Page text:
It is not fair: if you are a "name designer", you can sell acrylic **** for a lot of cash. Just because of your name.
But if you are an artist in your field, people will compare the funtion of what you make (hat, e.g.) to the prices at Walmart or JC Penny. And honestly, that is not a comparison.

If you find shops that sell for your price or a reasonable price... GREAT! Take every penny you make.
If not, consider if it is worth putting the effort and money into it.

I see in these artist shops, that a professional presentation helps to up the price. A tag with the artist name and logo, material description and wash instructions, maybe a website... stuff like that. An identity.

My yarn shop sells handknit items. There are a lot of hats and scarf there right now. They have a clever way of posting it: "price for scarf 15 Euros, price for yarn for this scarf: 10 Euros".
But of course they do sell the yarn and the pattern right there.
But their price is always: 50 % more than the yarn price.

Personally I will not sell items for that price (well, maybe egg warmers, mini-toys and such...)... but really: no.

I do not know many people that would spend 44 $ on that hat. Not because they would not like it, but because they can't spare the 44 $ in exchange for a hat.

My aunt bought a bolero jacket off me for a good price. And she would have bought it off someone else for that price, it really wasn't a family bonus. But she is really into this kind of thing and values the work. She gave me trippel the yarn price, which is really good. That, though, is my only sale.

If you do not need to make money but you just like the selling at those prices: enjoy equipping the craft stores and cherish the sales you get.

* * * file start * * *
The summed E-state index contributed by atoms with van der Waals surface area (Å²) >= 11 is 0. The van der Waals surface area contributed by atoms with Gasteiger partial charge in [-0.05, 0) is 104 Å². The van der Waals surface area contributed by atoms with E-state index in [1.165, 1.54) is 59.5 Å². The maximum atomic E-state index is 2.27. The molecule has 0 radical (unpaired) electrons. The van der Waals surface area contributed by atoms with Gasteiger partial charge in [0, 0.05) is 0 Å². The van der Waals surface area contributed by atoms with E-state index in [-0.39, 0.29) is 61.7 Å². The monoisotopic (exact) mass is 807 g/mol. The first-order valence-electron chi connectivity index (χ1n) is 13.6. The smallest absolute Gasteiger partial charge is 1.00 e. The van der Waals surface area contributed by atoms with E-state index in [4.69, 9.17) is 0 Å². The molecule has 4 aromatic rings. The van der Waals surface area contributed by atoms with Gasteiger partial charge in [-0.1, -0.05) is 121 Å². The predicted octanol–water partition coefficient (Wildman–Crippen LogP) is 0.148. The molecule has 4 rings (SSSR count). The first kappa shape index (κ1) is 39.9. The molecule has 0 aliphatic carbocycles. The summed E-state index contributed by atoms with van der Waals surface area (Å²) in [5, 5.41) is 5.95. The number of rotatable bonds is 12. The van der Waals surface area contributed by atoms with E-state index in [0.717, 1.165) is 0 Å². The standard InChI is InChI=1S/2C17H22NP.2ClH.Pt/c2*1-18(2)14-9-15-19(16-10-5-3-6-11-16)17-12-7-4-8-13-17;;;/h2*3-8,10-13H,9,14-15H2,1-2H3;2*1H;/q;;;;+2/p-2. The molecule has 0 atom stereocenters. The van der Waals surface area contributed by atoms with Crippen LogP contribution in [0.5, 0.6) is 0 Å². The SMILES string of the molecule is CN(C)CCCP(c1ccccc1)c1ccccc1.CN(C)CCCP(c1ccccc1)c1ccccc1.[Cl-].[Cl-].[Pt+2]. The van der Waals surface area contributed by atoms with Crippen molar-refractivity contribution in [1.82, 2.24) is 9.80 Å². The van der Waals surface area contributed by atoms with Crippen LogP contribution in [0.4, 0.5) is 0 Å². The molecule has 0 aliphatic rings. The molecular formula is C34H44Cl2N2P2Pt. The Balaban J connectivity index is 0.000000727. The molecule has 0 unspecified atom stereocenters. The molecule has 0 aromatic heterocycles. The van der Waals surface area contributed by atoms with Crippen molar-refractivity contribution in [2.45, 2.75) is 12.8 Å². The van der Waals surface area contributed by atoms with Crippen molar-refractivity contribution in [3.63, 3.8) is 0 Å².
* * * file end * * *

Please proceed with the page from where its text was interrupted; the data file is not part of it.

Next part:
If you need to make money or make money back of those projects: you need to sell more that you made for less.
That is the "selling out" trap, artists get into far too much. I am sorry.

12-27-2010, 01:24 PM
Cool Wool... Thanks! Yes, it is a reasonable price. Down the street by my house (here in Manhattan) at Barney's they are selling hats like this for $175. And in Brooklyn at Pipsqueak Chapeau, wonderful handknit items, a hat is $100 and not as fancy as mine. All depends on where you are located I guess.

12-27-2010, 01:28 PM

$75 child's hat

12-28-2010, 10:48 PM
It's a really tough market to sell hand-knits. Good-luck!!:hug:

I do specialty items for family members and they are much more appreciated than if I sell items. If someone wants something hand-knitted, I ask them to buy the wool/cotton and then I'm only out my time for knitting.:mrgreen:

12-28-2010, 11:52 PM
I don't know anything about pricing so I won't comment on that. Anytime someone asks me how much I would charge for something I tell them they probably couldn't afford it.
You might want to put what size the hat is in your listing. Also that is it hand knit. I feel like people on etsy especially appreciate hand knit as being worth more.

ETA : I forgot to say good luck! I agree that this is hard market to sell in. Wishing you all the best. Your design is cute!!

12-29-2010, 05:38 PM
Hi! :waving:

Hyper's comment about doing something that sets your work apart, creating a "designer identity" is excellent! If you do that little "identity package" properly (that's what it's called in graphic design) it's not out of the realm of possibility that you could snag yourself a spot in one of the pricey, upscale boutiques who would love to market your work exclusively. It's just that you have to approach them as though you already WERE the top-of-the-line designer. Be a little haughty about it! :o) *Identity package would include logo, tags, business cards, packaging, etc. - anything that let's the world know this is YOUR brand and where to go to get it!

And there are boutiques all over the place - New York, LA, Chicago, and don't forget the overseas possibilities like Paris, Rome, etc. Image is important - "Our shop in Paris has these beautiful, exclusive items by well known American Designer (fill in the blank) imported especially for our customers! Supplies are limited so you must hurry in before they're all gone!"

Give it a go! Let us know how it goes!